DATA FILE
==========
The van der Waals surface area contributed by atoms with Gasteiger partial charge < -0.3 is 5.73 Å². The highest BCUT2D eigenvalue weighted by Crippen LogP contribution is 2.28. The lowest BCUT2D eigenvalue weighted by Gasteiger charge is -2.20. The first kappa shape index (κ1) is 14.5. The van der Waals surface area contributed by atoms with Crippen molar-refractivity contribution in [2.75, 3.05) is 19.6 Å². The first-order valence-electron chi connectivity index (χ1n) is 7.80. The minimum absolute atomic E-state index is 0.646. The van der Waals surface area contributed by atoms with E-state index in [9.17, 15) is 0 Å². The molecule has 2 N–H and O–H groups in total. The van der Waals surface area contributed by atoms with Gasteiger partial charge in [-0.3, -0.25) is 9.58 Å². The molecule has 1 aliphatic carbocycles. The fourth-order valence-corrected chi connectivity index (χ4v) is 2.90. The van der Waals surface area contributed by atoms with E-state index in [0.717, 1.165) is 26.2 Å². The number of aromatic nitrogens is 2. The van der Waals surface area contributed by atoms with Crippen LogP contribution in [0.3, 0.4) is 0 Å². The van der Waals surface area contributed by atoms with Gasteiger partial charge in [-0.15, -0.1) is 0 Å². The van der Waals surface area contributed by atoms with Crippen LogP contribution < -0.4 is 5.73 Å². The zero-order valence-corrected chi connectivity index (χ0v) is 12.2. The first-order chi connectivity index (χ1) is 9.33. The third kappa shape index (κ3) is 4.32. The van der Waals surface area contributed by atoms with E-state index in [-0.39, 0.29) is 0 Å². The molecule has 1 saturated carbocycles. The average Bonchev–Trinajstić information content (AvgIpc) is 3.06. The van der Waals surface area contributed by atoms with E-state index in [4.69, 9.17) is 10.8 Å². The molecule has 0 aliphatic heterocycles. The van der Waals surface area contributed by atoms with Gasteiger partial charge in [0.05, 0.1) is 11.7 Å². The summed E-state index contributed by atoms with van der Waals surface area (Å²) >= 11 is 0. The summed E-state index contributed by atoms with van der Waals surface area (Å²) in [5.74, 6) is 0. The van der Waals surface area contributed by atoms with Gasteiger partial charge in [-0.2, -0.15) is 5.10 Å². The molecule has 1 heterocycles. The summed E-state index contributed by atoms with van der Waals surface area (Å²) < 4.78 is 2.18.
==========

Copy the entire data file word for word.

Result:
The van der Waals surface area contributed by atoms with Gasteiger partial charge < -0.3 is 5.73 Å². The highest BCUT2D eigenvalue weighted by Crippen LogP contribution is 2.28. The lowest BCUT2D eigenvalue weighted by Gasteiger charge is -2.20. The first kappa shape index (κ1) is 14.5. The van der Waals surface area contributed by atoms with Crippen molar-refractivity contribution in [2.75, 3.05) is 19.6 Å². The first-order valence-electron chi connectivity index (χ1n) is 7.80. The minimum absolute atomic E-state index is 0.646. The van der Waals surface area contributed by atoms with E-state index in [9.17, 15) is 0 Å². The molecule has 2 N–H and O–H groups in total. The van der Waals surface area contributed by atoms with Gasteiger partial charge in [-0.3, -0.25) is 9.58 Å². The molecule has 1 aliphatic carbocycles. The fourth-order valence-corrected chi connectivity index (χ4v) is 2.90. The van der Waals surface area contributed by atoms with E-state index in [0.717, 1.165) is 26.2 Å². The number of aromatic nitrogens is 2. The van der Waals surface area contributed by atoms with Crippen LogP contribution in [0.3, 0.4) is 0 Å². The van der Waals surface area contributed by atoms with Gasteiger partial charge in [-0.15, -0.1) is 0 Å². The van der Waals surface area contributed by atoms with Crippen LogP contribution < -0.4 is 5.73 Å². The zero-order valence-corrected chi connectivity index (χ0v) is 12.2. The first-order chi connectivity index (χ1) is 9.33. The third kappa shape index (κ3) is 4.32. The van der Waals surface area contributed by atoms with E-state index in [-0.39, 0.29) is 0 Å². The molecule has 1 saturated carbocycles. The average Bonchev–Trinajstić information content (AvgIpc) is 3.06. The van der Waals surface area contributed by atoms with E-state index in [4.69, 9.17) is 10.8 Å². The molecule has 0 aliphatic heterocycles. The van der Waals surface area contributed by atoms with Gasteiger partial charge in [0.05, 0.1) is 11.7 Å². The summed E-state index contributed by atoms with van der Waals surface area (Å²) >= 11 is 0. The summed E-state index contributed by atoms with van der Waals surface area (Å²) in [5.74, 6) is 0. The van der Waals surface area contributed by atoms with Gasteiger partial charge in [-0.2, -0.15) is 5.10 Å². The molecule has 1 heterocycles. The summed E-state index contributed by atoms with van der Waals surface area (Å²) < 4.78 is 2.18.